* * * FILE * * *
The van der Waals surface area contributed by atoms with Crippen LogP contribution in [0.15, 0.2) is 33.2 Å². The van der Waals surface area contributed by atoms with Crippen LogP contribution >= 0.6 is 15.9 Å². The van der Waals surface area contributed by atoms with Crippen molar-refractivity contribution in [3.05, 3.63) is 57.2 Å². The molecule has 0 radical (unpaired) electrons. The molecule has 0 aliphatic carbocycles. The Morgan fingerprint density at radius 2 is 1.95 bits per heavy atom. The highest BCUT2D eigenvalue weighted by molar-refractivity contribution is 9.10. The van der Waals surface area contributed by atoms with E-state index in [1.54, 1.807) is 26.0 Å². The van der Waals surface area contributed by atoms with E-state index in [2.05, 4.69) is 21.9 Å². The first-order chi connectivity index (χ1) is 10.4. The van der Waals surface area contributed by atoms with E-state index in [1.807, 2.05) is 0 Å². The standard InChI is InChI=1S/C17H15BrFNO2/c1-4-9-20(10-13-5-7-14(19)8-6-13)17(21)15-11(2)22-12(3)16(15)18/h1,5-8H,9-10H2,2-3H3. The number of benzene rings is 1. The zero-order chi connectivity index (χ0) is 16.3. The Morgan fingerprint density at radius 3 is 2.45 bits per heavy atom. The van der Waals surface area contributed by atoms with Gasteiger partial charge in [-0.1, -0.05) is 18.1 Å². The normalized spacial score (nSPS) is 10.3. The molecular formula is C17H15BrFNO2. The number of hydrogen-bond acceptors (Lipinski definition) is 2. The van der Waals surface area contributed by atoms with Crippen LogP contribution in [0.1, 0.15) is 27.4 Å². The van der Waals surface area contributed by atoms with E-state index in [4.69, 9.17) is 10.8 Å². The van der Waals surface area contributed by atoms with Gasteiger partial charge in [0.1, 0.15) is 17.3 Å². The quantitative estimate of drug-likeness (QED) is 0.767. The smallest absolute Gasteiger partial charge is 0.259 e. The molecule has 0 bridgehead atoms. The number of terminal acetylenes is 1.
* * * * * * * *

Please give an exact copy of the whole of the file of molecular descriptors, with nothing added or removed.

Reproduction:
The van der Waals surface area contributed by atoms with Crippen LogP contribution in [0.15, 0.2) is 33.2 Å². The van der Waals surface area contributed by atoms with Crippen LogP contribution >= 0.6 is 15.9 Å². The van der Waals surface area contributed by atoms with Crippen molar-refractivity contribution in [3.05, 3.63) is 57.2 Å². The molecule has 0 radical (unpaired) electrons. The molecule has 0 aliphatic carbocycles. The Morgan fingerprint density at radius 2 is 1.95 bits per heavy atom. The highest BCUT2D eigenvalue weighted by molar-refractivity contribution is 9.10. The van der Waals surface area contributed by atoms with E-state index in [1.54, 1.807) is 26.0 Å². The van der Waals surface area contributed by atoms with E-state index in [2.05, 4.69) is 21.9 Å². The first-order chi connectivity index (χ1) is 10.4. The van der Waals surface area contributed by atoms with E-state index in [1.807, 2.05) is 0 Å². The standard InChI is InChI=1S/C17H15BrFNO2/c1-4-9-20(10-13-5-7-14(19)8-6-13)17(21)15-11(2)22-12(3)16(15)18/h1,5-8H,9-10H2,2-3H3. The number of benzene rings is 1. The zero-order chi connectivity index (χ0) is 16.3. The Morgan fingerprint density at radius 3 is 2.45 bits per heavy atom. The van der Waals surface area contributed by atoms with Gasteiger partial charge in [-0.1, -0.05) is 18.1 Å². The normalized spacial score (nSPS) is 10.3. The molecular formula is C17H15BrFNO2. The number of hydrogen-bond acceptors (Lipinski definition) is 2. The van der Waals surface area contributed by atoms with Crippen LogP contribution in [0.1, 0.15) is 27.4 Å². The van der Waals surface area contributed by atoms with E-state index in [4.69, 9.17) is 10.8 Å². The van der Waals surface area contributed by atoms with Gasteiger partial charge in [0.1, 0.15) is 17.3 Å². The quantitative estimate of drug-likeness (QED) is 0.767. The smallest absolute Gasteiger partial charge is 0.259 e. The molecule has 0 bridgehead atoms. The number of terminal acetylenes is 1.